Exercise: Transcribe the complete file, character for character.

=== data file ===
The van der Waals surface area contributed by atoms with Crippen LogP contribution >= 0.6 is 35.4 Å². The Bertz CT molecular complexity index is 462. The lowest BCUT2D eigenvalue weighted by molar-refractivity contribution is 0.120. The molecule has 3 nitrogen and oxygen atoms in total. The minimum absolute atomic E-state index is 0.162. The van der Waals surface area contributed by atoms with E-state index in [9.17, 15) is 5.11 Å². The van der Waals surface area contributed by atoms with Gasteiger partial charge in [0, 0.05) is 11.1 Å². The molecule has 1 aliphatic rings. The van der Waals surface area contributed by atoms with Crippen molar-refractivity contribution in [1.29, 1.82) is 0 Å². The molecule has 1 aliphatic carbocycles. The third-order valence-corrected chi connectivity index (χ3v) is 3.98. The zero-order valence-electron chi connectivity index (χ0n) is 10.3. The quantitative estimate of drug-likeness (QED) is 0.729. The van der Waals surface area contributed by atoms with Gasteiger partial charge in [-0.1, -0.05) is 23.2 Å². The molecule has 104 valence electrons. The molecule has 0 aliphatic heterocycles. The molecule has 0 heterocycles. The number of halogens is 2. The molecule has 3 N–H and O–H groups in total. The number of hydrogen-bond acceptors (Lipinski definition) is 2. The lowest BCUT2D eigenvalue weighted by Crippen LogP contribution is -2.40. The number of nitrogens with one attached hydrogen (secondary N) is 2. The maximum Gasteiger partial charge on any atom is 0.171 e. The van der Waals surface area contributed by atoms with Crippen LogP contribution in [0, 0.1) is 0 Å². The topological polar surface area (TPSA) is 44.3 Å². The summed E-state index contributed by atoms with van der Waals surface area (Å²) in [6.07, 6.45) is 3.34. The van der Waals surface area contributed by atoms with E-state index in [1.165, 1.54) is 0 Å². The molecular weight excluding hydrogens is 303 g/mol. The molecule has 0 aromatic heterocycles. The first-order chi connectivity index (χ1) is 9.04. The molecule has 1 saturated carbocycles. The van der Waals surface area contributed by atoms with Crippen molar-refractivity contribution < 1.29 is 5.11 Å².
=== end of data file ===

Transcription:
The van der Waals surface area contributed by atoms with Crippen LogP contribution >= 0.6 is 35.4 Å². The Bertz CT molecular complexity index is 462. The lowest BCUT2D eigenvalue weighted by molar-refractivity contribution is 0.120. The molecule has 3 nitrogen and oxygen atoms in total. The minimum absolute atomic E-state index is 0.162. The van der Waals surface area contributed by atoms with E-state index in [9.17, 15) is 5.11 Å². The van der Waals surface area contributed by atoms with Gasteiger partial charge in [0, 0.05) is 11.1 Å². The molecule has 1 aliphatic rings. The van der Waals surface area contributed by atoms with Crippen molar-refractivity contribution in [1.29, 1.82) is 0 Å². The molecule has 1 aliphatic carbocycles. The third-order valence-corrected chi connectivity index (χ3v) is 3.98. The zero-order valence-electron chi connectivity index (χ0n) is 10.3. The quantitative estimate of drug-likeness (QED) is 0.729. The van der Waals surface area contributed by atoms with Gasteiger partial charge in [-0.1, -0.05) is 23.2 Å². The molecule has 104 valence electrons. The molecule has 0 aliphatic heterocycles. The molecule has 0 heterocycles. The number of halogens is 2. The molecule has 3 N–H and O–H groups in total. The number of hydrogen-bond acceptors (Lipinski definition) is 2. The lowest BCUT2D eigenvalue weighted by Crippen LogP contribution is -2.40. The number of nitrogens with one attached hydrogen (secondary N) is 2. The maximum Gasteiger partial charge on any atom is 0.171 e. The van der Waals surface area contributed by atoms with Crippen LogP contribution in [0, 0.1) is 0 Å². The topological polar surface area (TPSA) is 44.3 Å². The summed E-state index contributed by atoms with van der Waals surface area (Å²) in [6.07, 6.45) is 3.34. The van der Waals surface area contributed by atoms with E-state index in [1.165, 1.54) is 0 Å². The molecular weight excluding hydrogens is 303 g/mol. The molecule has 0 aromatic heterocycles. The first-order chi connectivity index (χ1) is 9.04. The molecule has 1 saturated carbocycles. The van der Waals surface area contributed by atoms with Crippen molar-refractivity contribution < 1.29 is 5.11 Å².